Trump is bleeding attorneys -- and legal experts say that 'isn't normal'
President Donald Trump (AFP / Mandel NGAN)

Donald Trump faces even more legal challenges than ever, but he's lost some of his high-profile lawyers since leaving the White House.

The relatively unknown attorney Alina Habba filed Trump's lawsuit against his niece Mary and the New York Times, rather than some of the more familiar names -- most notably the Gawker-killing celebrity lawyer Charles Harder -- the former president has relied on in recent years, reported The Daily Beast.

"I'm not allowed to discuss attorney-client matters," Harder told the website, "so I cannot respond except to ask who is saying this because they are probably making it up."

Two sources told The Daily Beast that Trump wanted to fire Harder earlier this year because he didn't have enough recent "wins," despite the fees he'd paid, and the twice-impeached one-term president also parted ways with longtime lawyer Marc Kasowitz, who's been representing him in a dispute with former "Apprentice" contestant Summer Zervos.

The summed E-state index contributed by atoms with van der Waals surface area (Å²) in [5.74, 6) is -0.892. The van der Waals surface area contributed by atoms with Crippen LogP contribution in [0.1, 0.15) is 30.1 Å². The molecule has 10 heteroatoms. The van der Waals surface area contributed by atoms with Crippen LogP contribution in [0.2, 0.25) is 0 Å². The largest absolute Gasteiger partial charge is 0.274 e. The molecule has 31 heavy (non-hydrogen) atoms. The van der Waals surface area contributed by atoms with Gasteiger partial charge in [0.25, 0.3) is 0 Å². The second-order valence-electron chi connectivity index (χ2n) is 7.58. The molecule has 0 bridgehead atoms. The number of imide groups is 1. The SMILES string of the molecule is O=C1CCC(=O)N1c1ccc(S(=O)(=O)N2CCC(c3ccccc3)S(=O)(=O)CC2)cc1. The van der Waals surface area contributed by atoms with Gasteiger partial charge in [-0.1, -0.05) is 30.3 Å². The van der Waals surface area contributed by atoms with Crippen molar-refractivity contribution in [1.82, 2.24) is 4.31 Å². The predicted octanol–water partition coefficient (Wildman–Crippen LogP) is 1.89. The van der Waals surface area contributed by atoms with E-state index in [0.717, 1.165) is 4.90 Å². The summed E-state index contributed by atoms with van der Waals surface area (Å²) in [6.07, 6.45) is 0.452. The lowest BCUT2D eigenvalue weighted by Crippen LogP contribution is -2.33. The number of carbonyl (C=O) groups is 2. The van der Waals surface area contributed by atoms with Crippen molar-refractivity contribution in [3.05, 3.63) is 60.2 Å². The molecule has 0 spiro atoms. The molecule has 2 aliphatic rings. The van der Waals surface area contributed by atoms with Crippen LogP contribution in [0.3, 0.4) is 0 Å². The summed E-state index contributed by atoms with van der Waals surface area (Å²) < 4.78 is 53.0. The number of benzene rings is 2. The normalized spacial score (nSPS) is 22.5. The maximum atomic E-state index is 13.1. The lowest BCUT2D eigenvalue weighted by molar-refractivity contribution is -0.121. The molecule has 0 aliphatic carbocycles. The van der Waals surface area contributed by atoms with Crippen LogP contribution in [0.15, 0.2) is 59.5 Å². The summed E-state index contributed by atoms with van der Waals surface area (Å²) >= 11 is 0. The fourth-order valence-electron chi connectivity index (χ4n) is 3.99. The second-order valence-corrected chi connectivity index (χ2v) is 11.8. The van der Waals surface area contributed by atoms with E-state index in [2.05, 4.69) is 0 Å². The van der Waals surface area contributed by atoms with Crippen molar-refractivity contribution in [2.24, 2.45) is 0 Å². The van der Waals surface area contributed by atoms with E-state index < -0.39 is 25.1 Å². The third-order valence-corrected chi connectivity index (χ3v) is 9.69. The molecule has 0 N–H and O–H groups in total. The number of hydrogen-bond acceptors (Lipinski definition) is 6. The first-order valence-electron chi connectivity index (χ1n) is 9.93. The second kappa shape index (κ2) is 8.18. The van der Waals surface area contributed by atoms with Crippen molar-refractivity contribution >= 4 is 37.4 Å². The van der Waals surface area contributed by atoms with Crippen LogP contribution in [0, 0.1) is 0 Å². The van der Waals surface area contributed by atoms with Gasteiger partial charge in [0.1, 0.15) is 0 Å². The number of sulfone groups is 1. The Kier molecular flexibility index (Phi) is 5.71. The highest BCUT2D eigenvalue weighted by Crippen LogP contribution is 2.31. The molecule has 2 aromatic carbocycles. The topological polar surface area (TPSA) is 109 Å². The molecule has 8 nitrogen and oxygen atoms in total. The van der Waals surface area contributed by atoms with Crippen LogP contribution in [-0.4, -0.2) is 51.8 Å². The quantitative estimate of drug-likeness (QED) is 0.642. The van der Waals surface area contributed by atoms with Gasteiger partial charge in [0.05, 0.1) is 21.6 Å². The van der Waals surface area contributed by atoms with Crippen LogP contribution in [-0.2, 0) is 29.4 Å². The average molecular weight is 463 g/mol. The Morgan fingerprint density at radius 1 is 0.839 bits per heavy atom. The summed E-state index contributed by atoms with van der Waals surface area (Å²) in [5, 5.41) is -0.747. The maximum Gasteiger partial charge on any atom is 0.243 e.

Jay Sekulow, the head of the conservative American Center for Law & Justice who worked alongside Trump through his presidency, has also stepped away from representing the former president.

"My responsibilities on the constitutional issues, as they pertain to former President Trump, have been concluded," Sekulow told The Daily Beast.

Marc Mukasey, who has been described as "the lawyer at the center of the Trump universe, raised eyebrows in the legal world when he recently withdrew himself from representing Trump in the New York criminal investigations.

"Withdrawing as defense counsel in an ongoing investigation isn't normal," said Tristan Snell, who successfully prosecuted the Trump University scandal.